Across the grand hall is Primo Marella Gallery, based in Italy and China, with another Manila-based Filipino artist, Ronald Ventura.
The Italian gallery featured Ventura’s multimedia installation using sculpture and drawing, featuring the artist’s eye-catching vision of a partially skinned, double-headed white unicorn.
“[Ventura] is one of the more interesting artists from not only the Philippines but also the Asian world,” said Elena Micheletti from Primo Marella, who also revealed that the large sculpture arrived directly from Manila just a day before the fair opened to the public.
Ventura is better known in the Philippines for his paintings, a more traditional art medium which is typically more popular in the local art market.
At Art13 London, however, Primo aims to showcase Ventura’s multimedia work through his three-dimensional conceptual piece which could prove attractive to European collectors.
“I know that in the Philippines, he’s usually more well known as a painter rather than as a three-dimensional artist. But we are very pleased to underline the fact that we have been working with him by introducing three-dimensional artwork. What we are trying to do is to have more collectors from Europe - important collectors, leading collectors - knowing his art. And that’s what we’ve been doing so far,” Micheletti said.
Having worked with a select group of promising artists from China, Indonesia and the Philippines, she believes that the Asian art scene has become “lively and dynamic” due to its cultural and economic circumstances in recent years.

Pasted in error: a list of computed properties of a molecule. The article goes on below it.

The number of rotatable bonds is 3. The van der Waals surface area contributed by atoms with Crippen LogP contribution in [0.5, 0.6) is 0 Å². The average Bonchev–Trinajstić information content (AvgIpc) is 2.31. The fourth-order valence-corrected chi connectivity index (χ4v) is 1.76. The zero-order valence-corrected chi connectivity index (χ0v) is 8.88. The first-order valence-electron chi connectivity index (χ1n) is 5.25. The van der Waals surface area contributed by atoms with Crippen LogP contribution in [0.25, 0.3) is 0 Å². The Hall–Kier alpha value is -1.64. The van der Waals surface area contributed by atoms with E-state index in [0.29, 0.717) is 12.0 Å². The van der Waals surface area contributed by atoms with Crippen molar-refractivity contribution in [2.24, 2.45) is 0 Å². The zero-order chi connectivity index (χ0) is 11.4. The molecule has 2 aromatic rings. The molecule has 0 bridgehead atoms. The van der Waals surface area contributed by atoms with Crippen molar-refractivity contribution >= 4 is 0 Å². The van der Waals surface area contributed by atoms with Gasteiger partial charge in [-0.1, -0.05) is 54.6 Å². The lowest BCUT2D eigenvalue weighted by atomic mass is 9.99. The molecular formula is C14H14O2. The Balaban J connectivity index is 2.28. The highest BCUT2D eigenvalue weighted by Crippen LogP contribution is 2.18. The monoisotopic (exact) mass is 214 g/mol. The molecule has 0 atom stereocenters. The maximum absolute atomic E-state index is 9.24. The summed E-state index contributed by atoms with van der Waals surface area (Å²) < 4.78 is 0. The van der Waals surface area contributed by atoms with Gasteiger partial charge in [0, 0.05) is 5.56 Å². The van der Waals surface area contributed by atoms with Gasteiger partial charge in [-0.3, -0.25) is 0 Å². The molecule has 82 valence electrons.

“Contemporary art is much more vibrant, lively and dynamic in Asia. Clearly every country speaks a different language, and this is due to several reasons, like different censorship, different education, different values,” she said.
“Besides that, there are also very different economical situations. So we see everyday that Europe if not going so well, to put it diplomatically, whereas Asia is absolutely booming, and the fact that it’s booming from an economic point of view is also reflected in the cultural point of view.”
If the strong contingent of art from Asia at Art13 London is anything to go by, Micheletti might just have a point.
Alongside works from art darlings Damien Hirst and Grayson Perry, many creations by Asian artists at the fair proved just as interesting and riveting as those made by their Western counterparts, albeit from a different point of view.
Chinese artist Su Xiaobai was among the featured artists from Asia, represented by Pearl Lam Galleries from Hong Kong, Singapore and China.
Speaking through an interpreter, he told ABS-CBN Europe how “thrilled” he is to be showing his work in London for the first time, adding that it is “great” that Asian artists are beginning to arouse more interest from the mainstream Western art market.
“[Asian artists] have been around for awhile, the [Western] media just hasn’t paid enough attention to us,” he said.
Asia is continuously developing as a strong economic force in the global sphere, and with it come waves of cultural revolutions through its art across the region.
Art13 London has paved the way in showcasing Asian artists in a larger scale than ever before, and it seems only a matter of time before the art scene of the West recognize the true potential of art from the East.